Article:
Table 2. Examples of tools applied in WaterCoG pilots to improve co-governance (including awareness raising and citizen sciences. In some countries, the number of documented facilitation tools in the context of the evaluation has been huge, but we limited the table to those tools that played a central role in the evaluated pilot processes.
Collaboration and Participation Tools and MethodsDescriptionApplied/Results in WaterCoG
Climatescan.org: International citizen science platformThe online knowledge-sharing platform ClimateScan.org contributes to an accelerated climate adaptation by promoting more green and blue spaces in urban areas. See also [8,9].Climatescan is applied in every ClimateCafe and all WaterCoG pilots are mapped on this platform.
ClimateCafe.nlClimateCafé is a field education concept involving different fields of science and practice for capacity building in climate change adaptation [8,10].The Climatecafé method is applied at Oude Diep and Texel in The Netherlands and Transboundary ClimateCafés are held in Germany (Oldenburg,) and Sweden (Malmo and Gotenborg planned for June 2021)
Design for interaction and social learningA total of 50 collaborative and participatory tools combined interaction, deliberative dialogs, development of shared understanding, reflections, and to some extent reflexivity. They included, e.g., card-sorting methods, prioritization, timeline visualization of a historical sequence of events, river tours, fika (Swedish coffee break), reflective rounds and many more.
The tools can be checked in Swedish [57] and a selective list is published in English [58].
Tools in a combination with trust building, democratic approaches, and a process leader supporting the work were successful. In the Swedish pilots, many stakeholders experienced increased learning and support for their process [57,59]. An increase in: trust, participants, activities (for example measures done and planned), number of interests participating, wider perspectives, knowledge (for example ecosystem, water issues, others’ perspectives, participatory methods), funding and networks were identified during the project.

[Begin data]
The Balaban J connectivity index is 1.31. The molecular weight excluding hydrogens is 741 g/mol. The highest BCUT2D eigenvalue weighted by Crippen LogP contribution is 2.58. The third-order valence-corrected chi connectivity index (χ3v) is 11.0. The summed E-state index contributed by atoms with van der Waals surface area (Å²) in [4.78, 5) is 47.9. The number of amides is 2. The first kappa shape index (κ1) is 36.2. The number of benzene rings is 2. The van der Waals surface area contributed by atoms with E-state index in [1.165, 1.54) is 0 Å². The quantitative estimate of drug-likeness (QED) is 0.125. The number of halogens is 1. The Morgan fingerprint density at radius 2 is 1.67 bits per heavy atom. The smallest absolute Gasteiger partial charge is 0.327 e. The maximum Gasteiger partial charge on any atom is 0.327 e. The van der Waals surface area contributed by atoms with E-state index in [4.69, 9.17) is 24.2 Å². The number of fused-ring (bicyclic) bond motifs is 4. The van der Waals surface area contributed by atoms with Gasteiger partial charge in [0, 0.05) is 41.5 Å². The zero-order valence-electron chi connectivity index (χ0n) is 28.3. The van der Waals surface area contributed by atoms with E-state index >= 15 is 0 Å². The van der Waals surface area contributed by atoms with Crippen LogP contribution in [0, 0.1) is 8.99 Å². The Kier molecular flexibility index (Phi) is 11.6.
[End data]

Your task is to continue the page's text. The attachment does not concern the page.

Catchment-Based Approach (CaBA)Inclusive, civil-society-led initiative that works in partnership with government, local authorities, water companies, businesses and more, to maximize the natural value of our environment [58].The approach has been transferred to Denmark, as a result of WaterCoG.
Round TableA multi-stakeholder approach bringing together local stakeholders with concerns on water management. It included presentations and integrated knowledge of local stakeholders, e.g., via mapping activitiesThe Round Table improved the information flow between the host and the stakeholders and provided a unique opportunity for exchange [54].
Field visits and use of models and maps for group discussionsThe stakeholders in the Ryå pilot scheme visited nature areas and flood protection measures in Brønderslev and a watercourse restoration project. These field visits were combined with round table meetings. At all meetings expert knowledge (in terms of modeling results and map visualizations) was provided to the stakeholders. At the last meeting in the working group, they had a session with maps where they in groups could discuss what initiatives and ideas should prioritized highest.As a result of this pilot, the stakeholders developed a basic handbook, where all knowledge was collected [51]. This handbook was one of two main sources for the knowledge integrated in the holistic catchment plan.
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Borowski-Maaser, I.; Graversgaard, M.; Foster, N.; Prutzer, M.; Roest, A.H.; Boogaard, F. WaterCoG: Evidence on How the Use of Tools, Knowledge, and Process Design Can Improve Water Co-Governance. Water 2021, 13, 1206. https://doi.org/10.3390/w13091206

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Borowski-Maaser I, Graversgaard M, Foster N, Prutzer M, Roest AH, Boogaard F. WaterCoG: Evidence on How the Use of Tools, Knowledge, and Process Design Can Improve Water Co-Governance. Water. 2021; 13(9):1206. https://doi.org/10.3390/w13091206

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Borowski-Maaser, Ilke, Morten Graversgaard, Natalie Foster, Madeleine Prutzer, Allard Hans Roest, and Floris Boogaard. 2021. "WaterCoG: Evidence on How the Use of Tools, Knowledge, and Process Design Can Improve Water Co-Governance" Water 13, no. 9: 1206. https://doi.org/10.3390/w13091206